3. YES!!! Totally miss a bit of food sacrilege! To be fair, I’d much sooner smash a supermarket cupcake into someone’s face than a beautiful little tiramisu, so maybe food quality is going to weigh in a lot on this one. Anyways, right on! Perhaps there’s a flash mob food fight in Italy’s future 😉

  4. Growing up in a Italian household the most offensive thing I could do was play with my food. Blowing bubbles in milk, was like commiting murder. Touching food with my hands, playing with it, you’d think I’d touched acid and my fingers would fall off the way my parents would immediately scream…food was by far the most important thing…the family meal has always been treated like a religious event, more important to my mother then church…but I always dreamed of having a food fight like the ones on t.v…I remember vivid desires of wanting to be involved in a food fight haha…it never happened tho, I have never disrespected the food, and now I have a 4yr to scream at when he does anything but respect it lol

  5. Really, you miss throwing food at another human being? You don’t see anything wrong with that? A hot dog eating contest is another obscene American ritual.

    • Yes, that’s exactly what I meant, thank you. Clearly, I used to throw food at people every day and now that I can’t, I have only this blog as an outlet. This blog and all those hot dogs in my fridge.

  6. I am with marito on this one. Why waste food and money. There are so many more enjoyable things to do than have a food fight.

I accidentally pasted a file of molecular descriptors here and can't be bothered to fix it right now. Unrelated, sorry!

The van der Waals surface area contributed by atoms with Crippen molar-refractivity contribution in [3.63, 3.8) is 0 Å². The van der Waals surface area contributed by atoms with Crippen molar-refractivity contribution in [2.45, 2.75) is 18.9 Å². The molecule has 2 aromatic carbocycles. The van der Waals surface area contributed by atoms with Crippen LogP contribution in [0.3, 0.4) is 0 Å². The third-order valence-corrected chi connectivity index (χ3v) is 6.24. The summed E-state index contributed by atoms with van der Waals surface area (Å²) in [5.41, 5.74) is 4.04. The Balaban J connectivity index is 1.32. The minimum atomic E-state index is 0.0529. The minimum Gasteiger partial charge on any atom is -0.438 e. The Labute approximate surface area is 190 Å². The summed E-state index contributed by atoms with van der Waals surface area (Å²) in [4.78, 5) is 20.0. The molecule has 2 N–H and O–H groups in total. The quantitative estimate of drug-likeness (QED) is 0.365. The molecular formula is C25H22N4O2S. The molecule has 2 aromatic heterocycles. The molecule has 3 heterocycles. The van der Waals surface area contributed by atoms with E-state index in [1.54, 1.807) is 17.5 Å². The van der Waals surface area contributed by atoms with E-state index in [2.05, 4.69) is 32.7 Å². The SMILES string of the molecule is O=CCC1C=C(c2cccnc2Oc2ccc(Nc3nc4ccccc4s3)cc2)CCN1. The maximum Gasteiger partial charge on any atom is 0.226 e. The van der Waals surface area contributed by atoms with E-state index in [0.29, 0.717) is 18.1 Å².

7. Jeeze guys. You’re killin’ me.
    Glad I came out of blogging retirement for a fun, light, easy post.

    RELAX. Find the humor. Then let it go. Just let it go.

  8. I don’t see the point of a food fight, especially if we’re talking about grown ups in 2015. Silly stuff.

  9. It’s not like she’s saying she misses food fights or wants to start one today. I believe it was more about her husband 1) not knowing what one was and 2) having never been in one. I get it! I was talking to my husband about this biscotti that Italian Kellogg’s makes and said, “It’s just like their Pop Tarts!” To which he replied, “What’s a Pop Tart?” … Um… Really? … Really? So, I already know his answer on whether or not he knows what a food fight is!

  10. I’m with you on this one. The showers need to be bigger. The whole food thing — enjoy the meal and let it go. Not necessarily fling it around but, you know, it’s not that serious, either. I’m knee-deep in the language bog right now; just as I am starting to get the words I have been finding out that the cultural references are almost as important and guess what, books and movies contain almost none of them. Or they do but just one at a time. Stay out of retirement, please. You’re a fun read.

  11. Oh yes! Those Italian showers are so tiny! How the heck do you get your legs shaved? Oh yes, that is where the bidet comes in handy:)

    • Unless your bidet is all clogged up with crazy amounts of calcium, and when you turn it on it spews all over the bathroom in different directions. I HATE OUR BATHROOM. 🙂

  12. For many reasons, most recently I’ve refrained from commenting on any blog I happen to follow. But I couldn’t help it here. That’s because I think that the topics here, and how they were addressed by author and readers alike, regardless of their intentions, are only ostensibly superficial or frivolous. There’s much more to it.